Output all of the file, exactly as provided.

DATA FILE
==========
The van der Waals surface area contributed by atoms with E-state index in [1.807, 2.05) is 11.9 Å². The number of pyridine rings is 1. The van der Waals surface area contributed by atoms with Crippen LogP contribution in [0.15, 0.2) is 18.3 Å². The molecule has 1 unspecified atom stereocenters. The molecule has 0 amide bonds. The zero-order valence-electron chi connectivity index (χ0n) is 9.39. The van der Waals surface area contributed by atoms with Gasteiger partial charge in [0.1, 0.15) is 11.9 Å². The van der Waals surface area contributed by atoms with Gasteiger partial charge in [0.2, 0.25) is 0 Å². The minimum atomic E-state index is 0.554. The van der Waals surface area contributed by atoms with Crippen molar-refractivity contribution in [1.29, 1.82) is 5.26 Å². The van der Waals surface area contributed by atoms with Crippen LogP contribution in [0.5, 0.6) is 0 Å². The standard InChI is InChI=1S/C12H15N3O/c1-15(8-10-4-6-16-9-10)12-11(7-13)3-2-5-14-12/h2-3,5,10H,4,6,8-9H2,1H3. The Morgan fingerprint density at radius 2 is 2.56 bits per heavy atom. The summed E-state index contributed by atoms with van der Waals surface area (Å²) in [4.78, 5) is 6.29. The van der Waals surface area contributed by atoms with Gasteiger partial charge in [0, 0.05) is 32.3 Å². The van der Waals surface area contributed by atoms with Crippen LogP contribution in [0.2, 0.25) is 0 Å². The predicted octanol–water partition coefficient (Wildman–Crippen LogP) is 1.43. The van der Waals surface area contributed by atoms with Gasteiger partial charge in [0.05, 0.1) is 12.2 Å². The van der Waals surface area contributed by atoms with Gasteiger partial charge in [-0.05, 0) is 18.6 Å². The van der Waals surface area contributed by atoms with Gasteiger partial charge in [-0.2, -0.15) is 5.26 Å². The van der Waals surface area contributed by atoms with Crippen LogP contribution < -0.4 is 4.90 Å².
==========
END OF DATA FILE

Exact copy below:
The van der Waals surface area contributed by atoms with E-state index in [1.807, 2.05) is 11.9 Å². The number of pyridine rings is 1. The van der Waals surface area contributed by atoms with Crippen LogP contribution in [0.15, 0.2) is 18.3 Å². The molecule has 1 unspecified atom stereocenters. The molecule has 0 amide bonds. The zero-order valence-electron chi connectivity index (χ0n) is 9.39. The van der Waals surface area contributed by atoms with Gasteiger partial charge in [0.1, 0.15) is 11.9 Å². The van der Waals surface area contributed by atoms with Gasteiger partial charge in [0.2, 0.25) is 0 Å². The minimum atomic E-state index is 0.554. The van der Waals surface area contributed by atoms with Crippen molar-refractivity contribution in [1.29, 1.82) is 5.26 Å². The van der Waals surface area contributed by atoms with Crippen LogP contribution in [0.5, 0.6) is 0 Å². The standard InChI is InChI=1S/C12H15N3O/c1-15(8-10-4-6-16-9-10)12-11(7-13)3-2-5-14-12/h2-3,5,10H,4,6,8-9H2,1H3. The Morgan fingerprint density at radius 2 is 2.56 bits per heavy atom. The summed E-state index contributed by atoms with van der Waals surface area (Å²) in [4.78, 5) is 6.29. The van der Waals surface area contributed by atoms with Gasteiger partial charge in [0, 0.05) is 32.3 Å². The van der Waals surface area contributed by atoms with Crippen LogP contribution in [0.2, 0.25) is 0 Å². The predicted octanol–water partition coefficient (Wildman–Crippen LogP) is 1.43. The van der Waals surface area contributed by atoms with Gasteiger partial charge in [0.05, 0.1) is 12.2 Å². The van der Waals surface area contributed by atoms with Gasteiger partial charge in [-0.05, 0) is 18.6 Å². The van der Waals surface area contributed by atoms with Gasteiger partial charge in [-0.2, -0.15) is 5.26 Å². The van der Waals surface area contributed by atoms with Crippen LogP contribution < -0.4 is 4.90 Å².